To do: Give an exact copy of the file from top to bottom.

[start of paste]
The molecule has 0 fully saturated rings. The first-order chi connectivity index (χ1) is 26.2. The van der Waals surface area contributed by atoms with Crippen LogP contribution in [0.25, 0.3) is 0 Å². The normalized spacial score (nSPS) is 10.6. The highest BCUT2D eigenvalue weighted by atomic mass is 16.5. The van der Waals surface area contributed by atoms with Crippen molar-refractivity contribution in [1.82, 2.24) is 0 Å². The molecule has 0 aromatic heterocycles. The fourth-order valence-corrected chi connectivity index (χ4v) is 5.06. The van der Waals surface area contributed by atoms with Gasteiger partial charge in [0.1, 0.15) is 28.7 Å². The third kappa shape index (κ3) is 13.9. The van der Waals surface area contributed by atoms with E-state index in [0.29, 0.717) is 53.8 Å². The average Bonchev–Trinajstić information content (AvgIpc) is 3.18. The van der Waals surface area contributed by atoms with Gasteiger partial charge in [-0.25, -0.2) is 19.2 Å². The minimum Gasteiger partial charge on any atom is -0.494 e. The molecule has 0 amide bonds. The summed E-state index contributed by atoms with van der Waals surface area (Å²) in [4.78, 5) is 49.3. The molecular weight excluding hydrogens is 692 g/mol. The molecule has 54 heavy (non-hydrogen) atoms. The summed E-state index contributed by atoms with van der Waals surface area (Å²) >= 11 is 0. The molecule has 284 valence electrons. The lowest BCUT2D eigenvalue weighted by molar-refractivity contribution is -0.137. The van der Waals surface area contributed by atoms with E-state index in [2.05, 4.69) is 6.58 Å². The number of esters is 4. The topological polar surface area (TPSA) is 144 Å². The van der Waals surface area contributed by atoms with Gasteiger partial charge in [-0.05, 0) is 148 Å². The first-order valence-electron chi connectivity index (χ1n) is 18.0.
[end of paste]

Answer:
The molecule has 0 fully saturated rings. The first-order chi connectivity index (χ1) is 26.2. The van der Waals surface area contributed by atoms with Crippen LogP contribution in [0.25, 0.3) is 0 Å². The normalized spacial score (nSPS) is 10.6. The highest BCUT2D eigenvalue weighted by atomic mass is 16.5. The van der Waals surface area contributed by atoms with Crippen molar-refractivity contribution in [1.82, 2.24) is 0 Å². The molecule has 0 aromatic heterocycles. The fourth-order valence-corrected chi connectivity index (χ4v) is 5.06. The van der Waals surface area contributed by atoms with Gasteiger partial charge in [0.1, 0.15) is 28.7 Å². The third kappa shape index (κ3) is 13.9. The van der Waals surface area contributed by atoms with E-state index in [0.29, 0.717) is 53.8 Å². The average Bonchev–Trinajstić information content (AvgIpc) is 3.18. The van der Waals surface area contributed by atoms with Gasteiger partial charge in [-0.25, -0.2) is 19.2 Å². The minimum Gasteiger partial charge on any atom is -0.494 e. The molecule has 0 amide bonds. The summed E-state index contributed by atoms with van der Waals surface area (Å²) in [4.78, 5) is 49.3. The molecular weight excluding hydrogens is 692 g/mol. The molecule has 54 heavy (non-hydrogen) atoms. The summed E-state index contributed by atoms with van der Waals surface area (Å²) >= 11 is 0. The molecule has 284 valence electrons. The lowest BCUT2D eigenvalue weighted by molar-refractivity contribution is -0.137. The van der Waals surface area contributed by atoms with E-state index in [2.05, 4.69) is 6.58 Å². The number of esters is 4. The topological polar surface area (TPSA) is 144 Å². The van der Waals surface area contributed by atoms with Gasteiger partial charge in [-0.05, 0) is 148 Å². The first-order valence-electron chi connectivity index (χ1n) is 18.0.